3 Dec 2009
While Western countries hysterically fuss about an impending ‘nuclear threat’ from Iran - threatening war, sanctions and global isolation - Iran is quietly going about building bridges with other powerful countries in our increasingly multi-polar world.
"Luladinejad" is a term coined by journalist Pepe Escobar, to describe the "axis of business" between Brazil and Iran.
Iran's Mahmoud Ahmadinejad travelled to Brazil with 200 Iranian businessmen in late November 2009 to develop economic cooperation between the two countries.
Brazil's Luiz Inácio Lula da Silva and Ahmadinejad have signed agreements on energy, trade and agricultural research.
Iran wants to invest in the Brazilian oil, petrochemicals, agriculture and property sectors. While Brazil wants to export, meat, grain, sugar, trucks and buses to Iran.
Ahmadinejad's visit to Brazil was complemented by visits to other Latin American countries, including Venezuela and Bolivia as well as five countries in Africa.
According to Escobar, South America is seen as a way out for Iran to dodge Western sanctions.
Brazil is now a business and strategic partner in an arrangement that exemplifies south-south cooperation in a multi-polar world, and Iran sees Brazil as a possible mediator vis-à-vis the West.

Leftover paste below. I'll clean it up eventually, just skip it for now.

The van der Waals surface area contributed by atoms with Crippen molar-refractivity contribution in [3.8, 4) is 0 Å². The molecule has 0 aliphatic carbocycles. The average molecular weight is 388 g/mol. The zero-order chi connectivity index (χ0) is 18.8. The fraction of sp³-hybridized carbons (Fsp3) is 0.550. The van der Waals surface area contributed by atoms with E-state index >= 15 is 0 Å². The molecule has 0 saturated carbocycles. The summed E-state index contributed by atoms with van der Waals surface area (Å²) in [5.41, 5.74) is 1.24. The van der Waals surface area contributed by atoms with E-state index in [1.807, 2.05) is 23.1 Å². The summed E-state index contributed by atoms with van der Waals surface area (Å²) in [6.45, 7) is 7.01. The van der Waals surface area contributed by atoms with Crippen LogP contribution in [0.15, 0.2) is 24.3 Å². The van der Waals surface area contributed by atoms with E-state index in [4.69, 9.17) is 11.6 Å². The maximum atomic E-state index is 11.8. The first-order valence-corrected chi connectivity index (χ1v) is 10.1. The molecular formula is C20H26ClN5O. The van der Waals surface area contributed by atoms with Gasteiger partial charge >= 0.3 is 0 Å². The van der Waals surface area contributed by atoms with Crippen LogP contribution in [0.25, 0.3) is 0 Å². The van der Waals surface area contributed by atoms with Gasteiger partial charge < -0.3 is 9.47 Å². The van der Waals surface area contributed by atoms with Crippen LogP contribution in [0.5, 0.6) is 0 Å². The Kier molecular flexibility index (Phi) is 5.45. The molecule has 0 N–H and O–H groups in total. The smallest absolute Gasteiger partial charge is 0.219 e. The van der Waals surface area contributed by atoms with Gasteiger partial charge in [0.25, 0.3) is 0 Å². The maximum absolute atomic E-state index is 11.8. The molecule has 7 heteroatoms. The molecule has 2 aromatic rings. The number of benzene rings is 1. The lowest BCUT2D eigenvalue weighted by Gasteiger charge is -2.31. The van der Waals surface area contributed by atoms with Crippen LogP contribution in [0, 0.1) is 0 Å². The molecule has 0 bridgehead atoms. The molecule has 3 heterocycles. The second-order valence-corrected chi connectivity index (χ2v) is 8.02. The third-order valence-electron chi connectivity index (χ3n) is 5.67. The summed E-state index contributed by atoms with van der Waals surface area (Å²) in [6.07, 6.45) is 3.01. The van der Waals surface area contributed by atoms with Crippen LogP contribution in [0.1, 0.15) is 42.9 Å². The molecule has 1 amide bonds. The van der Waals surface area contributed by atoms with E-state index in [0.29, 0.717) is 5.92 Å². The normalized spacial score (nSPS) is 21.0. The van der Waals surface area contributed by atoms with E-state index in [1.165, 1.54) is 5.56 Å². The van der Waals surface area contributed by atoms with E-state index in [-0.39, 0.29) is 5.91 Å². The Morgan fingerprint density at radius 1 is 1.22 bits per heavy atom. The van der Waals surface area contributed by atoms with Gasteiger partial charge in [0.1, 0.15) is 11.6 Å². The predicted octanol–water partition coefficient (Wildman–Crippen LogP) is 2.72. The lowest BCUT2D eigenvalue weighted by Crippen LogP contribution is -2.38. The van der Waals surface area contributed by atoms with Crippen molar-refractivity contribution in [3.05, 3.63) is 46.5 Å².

Lula says that Brazil supports Iran's access to "peaceful nuclear energy." For Brazil, it is the IAEA that should solve the Iranian nuclear dossier and not the UN Security Council.
Brazil has the 7th largest uranium reserves in the world. The country enriches uranium for its own nuclear energy programme.
Brazil is strongly against unilateral sanctions on Iran.
Lula argues, "It's simple. What we advocate for us, we advocate for others as well."
Ahmadinejad responded by saying that Iran and Brazil "can build partnerships to build nuclear plants."
It appears that Iran is not as isolated as Western propaganda would like people to believe, argues Escobar. For example, Iran is also making energy deals with China and is changing from the use of US Dollars to Euros.
Escobar contends that the Western media malign Ahmadinejad and are not paying enough attention to what he actually says.
At a press conference in Brazil Ahmadinejad said, "We have the conditions to enrich uranium at 20% and we have the legal right to do it, but to create an atmosphere of cooperation, we are ready to buy nuclear fuel."
He also said that Iran is willing to buy enriched uranium abroad. But, the country won't allow suppliers to set the terms. "No independent country would accept this proposal," said Ahmadinejad.
Now, according to Escobar, the question that the UN Security Council needs to debate is the volume of enriched uranium that should leave Iran for Russia and France and come back to the country as nuclear fuel.
For its part, Brazil is seeking a permanent seat at the UN Security Council and more soft power and influence.